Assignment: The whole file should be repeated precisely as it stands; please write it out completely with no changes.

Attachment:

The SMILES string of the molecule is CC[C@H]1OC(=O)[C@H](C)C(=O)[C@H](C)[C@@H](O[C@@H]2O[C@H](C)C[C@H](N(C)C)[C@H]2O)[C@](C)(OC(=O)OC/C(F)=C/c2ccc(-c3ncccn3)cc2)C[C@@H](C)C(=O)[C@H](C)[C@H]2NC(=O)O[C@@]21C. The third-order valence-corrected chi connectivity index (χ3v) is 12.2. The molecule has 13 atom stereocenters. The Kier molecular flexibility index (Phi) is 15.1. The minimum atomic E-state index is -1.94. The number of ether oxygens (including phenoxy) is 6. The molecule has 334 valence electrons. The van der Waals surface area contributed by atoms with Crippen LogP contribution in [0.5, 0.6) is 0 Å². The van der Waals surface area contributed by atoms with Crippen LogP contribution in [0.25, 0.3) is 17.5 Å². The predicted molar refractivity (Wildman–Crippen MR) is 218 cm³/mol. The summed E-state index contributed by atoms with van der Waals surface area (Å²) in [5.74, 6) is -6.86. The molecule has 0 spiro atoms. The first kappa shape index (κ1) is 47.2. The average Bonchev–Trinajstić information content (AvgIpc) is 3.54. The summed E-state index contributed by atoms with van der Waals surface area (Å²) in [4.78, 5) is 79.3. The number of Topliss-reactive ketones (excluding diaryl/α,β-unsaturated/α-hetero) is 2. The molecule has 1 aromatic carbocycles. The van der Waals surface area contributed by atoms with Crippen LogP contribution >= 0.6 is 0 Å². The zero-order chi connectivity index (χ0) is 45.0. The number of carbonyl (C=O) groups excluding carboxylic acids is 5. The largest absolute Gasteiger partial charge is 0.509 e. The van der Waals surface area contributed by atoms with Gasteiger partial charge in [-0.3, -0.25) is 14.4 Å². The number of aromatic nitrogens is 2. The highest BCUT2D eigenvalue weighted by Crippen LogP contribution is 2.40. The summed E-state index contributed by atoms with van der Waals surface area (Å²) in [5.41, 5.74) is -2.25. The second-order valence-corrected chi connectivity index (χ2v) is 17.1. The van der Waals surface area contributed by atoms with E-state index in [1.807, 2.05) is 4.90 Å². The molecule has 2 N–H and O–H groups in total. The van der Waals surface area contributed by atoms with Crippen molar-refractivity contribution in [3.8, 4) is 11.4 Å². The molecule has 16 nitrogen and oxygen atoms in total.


The SMILES string of the molecule is CC[C@H]1OC(=O)[C@H](C)C(=O)[C@H](C)[C@@H](O[C@@H]2O[C@H](C)C[C@H](N(C)C)[C@H]2O)[C@](C)(OC(=O)OC/C(F)=C/c2ccc(-c3ncccn3)cc2)C[C@@H](C)C(=O)[C@H](C)[C@H]2NC(=O)O[C@@]21C. The third-order valence-corrected chi connectivity index (χ3v) is 12.2. The molecule has 13 atom stereocenters. The Kier molecular flexibility index (Phi) is 15.1. The minimum atomic E-state index is -1.94. The number of ether oxygens (including phenoxy) is 6. The molecule has 334 valence electrons. The van der Waals surface area contributed by atoms with Crippen LogP contribution in [0.5, 0.6) is 0 Å². The van der Waals surface area contributed by atoms with Crippen LogP contribution in [0.25, 0.3) is 17.5 Å². The predicted molar refractivity (Wildman–Crippen MR) is 218 cm³/mol. The summed E-state index contributed by atoms with van der Waals surface area (Å²) in [5.74, 6) is -6.86. The molecule has 0 spiro atoms. The first kappa shape index (κ1) is 47.2. The average Bonchev–Trinajstić information content (AvgIpc) is 3.54. The summed E-state index contributed by atoms with van der Waals surface area (Å²) in [4.78, 5) is 79.3. The number of Topliss-reactive ketones (excluding diaryl/α,β-unsaturated/α-hetero) is 2. The molecule has 1 aromatic carbocycles. The van der Waals surface area contributed by atoms with Crippen LogP contribution >= 0.6 is 0 Å². The zero-order chi connectivity index (χ0) is 45.0. The number of carbonyl (C=O) groups excluding carboxylic acids is 5. The largest absolute Gasteiger partial charge is 0.509 e. The van der Waals surface area contributed by atoms with Gasteiger partial charge in [-0.3, -0.25) is 14.4 Å². The number of aromatic nitrogens is 2. The highest BCUT2D eigenvalue weighted by Crippen LogP contribution is 2.40. The summed E-state index contributed by atoms with van der Waals surface area (Å²) in [5.41, 5.74) is -2.25. The second-order valence-corrected chi connectivity index (χ2v) is 17.1. The van der Waals surface area contributed by atoms with E-state index in [1.807, 2.05) is 4.90 Å². The molecule has 2 N–H and O–H groups in total. The van der Waals surface area contributed by atoms with Crippen molar-refractivity contribution in [3.8, 4) is 11.4 Å². The molecule has 16 nitrogen and oxygen atoms in total.